A sobering anniversary
Alabama's Gulf Coast took a comparatively glancing blow from the hurricane one year ago, but Bayou la Batre still remains locked in a struggle for survival as residents of the Mobile County fishing town where 80 percent of damaged homes were uninsured try to find ways to rebuild and preserve their way of life.
To the west, Louisiana and Mississippi, which bore the brunt of the storm, are doing far worse. In New Orleans, which received the bulk of the media attention in the weeks after Katrina, many of the poor neighborhoods look little better now than they did when the floodwaters receded, and a great deal of the city's infrastructure is still down for the count. Less than half of the population is back, and some people fear many black residents never will return to the Big Easy. Furthermore, even if most New Orleanians go back, it's unclear that the levies will be strong enough to protect them if another Katrina-type storm strikes any time soon.
The story is, if anything, even more depressing in many remote areas of the two states. No hospitals or libraries are open today in Louisiana's St. Bernard Parish, and fewer than one in 10 of the public schools there are back in session. Meanwhile, areas of Mississippi's Gold Coast remain largely isolated and almost devoid of economic activity. As one volunteer matter-of-factly described the region, "it's been devastated, and it's desolate." Even half of the once-thriving casinos are still completely closed.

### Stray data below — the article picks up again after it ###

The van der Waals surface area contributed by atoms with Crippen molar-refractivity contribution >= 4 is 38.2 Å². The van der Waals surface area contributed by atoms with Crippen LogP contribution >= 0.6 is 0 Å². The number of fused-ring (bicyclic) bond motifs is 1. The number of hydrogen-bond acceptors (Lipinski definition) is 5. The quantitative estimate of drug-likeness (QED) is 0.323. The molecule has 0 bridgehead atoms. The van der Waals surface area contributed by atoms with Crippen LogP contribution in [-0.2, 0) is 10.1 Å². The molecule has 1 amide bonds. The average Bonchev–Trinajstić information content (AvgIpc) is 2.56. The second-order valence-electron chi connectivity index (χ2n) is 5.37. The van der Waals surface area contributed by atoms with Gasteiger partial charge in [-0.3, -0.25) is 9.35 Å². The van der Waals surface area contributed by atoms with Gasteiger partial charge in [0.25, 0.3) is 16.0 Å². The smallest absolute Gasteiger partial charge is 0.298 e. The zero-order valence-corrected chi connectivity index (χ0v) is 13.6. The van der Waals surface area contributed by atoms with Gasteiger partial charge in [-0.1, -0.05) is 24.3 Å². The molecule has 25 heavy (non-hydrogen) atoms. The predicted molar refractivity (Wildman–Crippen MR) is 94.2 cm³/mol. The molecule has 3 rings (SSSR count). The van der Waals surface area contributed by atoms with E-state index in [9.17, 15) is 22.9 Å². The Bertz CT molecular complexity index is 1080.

Katrina wrought unprecedented havoc on the Gulf Coast, and one year is hardly enough time to expect anything approaching a full recovery. Still, as we enter year two of the post-Katrina era, the widespread nature of the lingering struggles is a painful reminder that Mother Nature doesn't care whether you haggled over the design specifications or whether you finalized the evacuation plan or whether you wanted to take a vacation. Mother Nature marches to her own drummer, and she strikes whenever she's ready.
Katrina's enormity was apparent days before landfall, but despite that, some Gulf Coast residents chose to take their chances by trying to ride out the storm in their homes. Even if federal, state, and local politicians had given the very best prepatory and response efforts possible, some people, perhaps hundreds, still would have died. What has to haunt those officials, though -- and what should haunt all of us -- is the knowledge that many of the people who lost their lives in the wind and floodwaters and heat wanted out but couldn't escape. They were too old, too sick, too poor. They just weren't loud enough or powerful enough to be properly accounted for before the hurricane hit. Effectively, they were forgotten.
One year later, if we've learned nothing else from Katrina, we should learn never to forget again.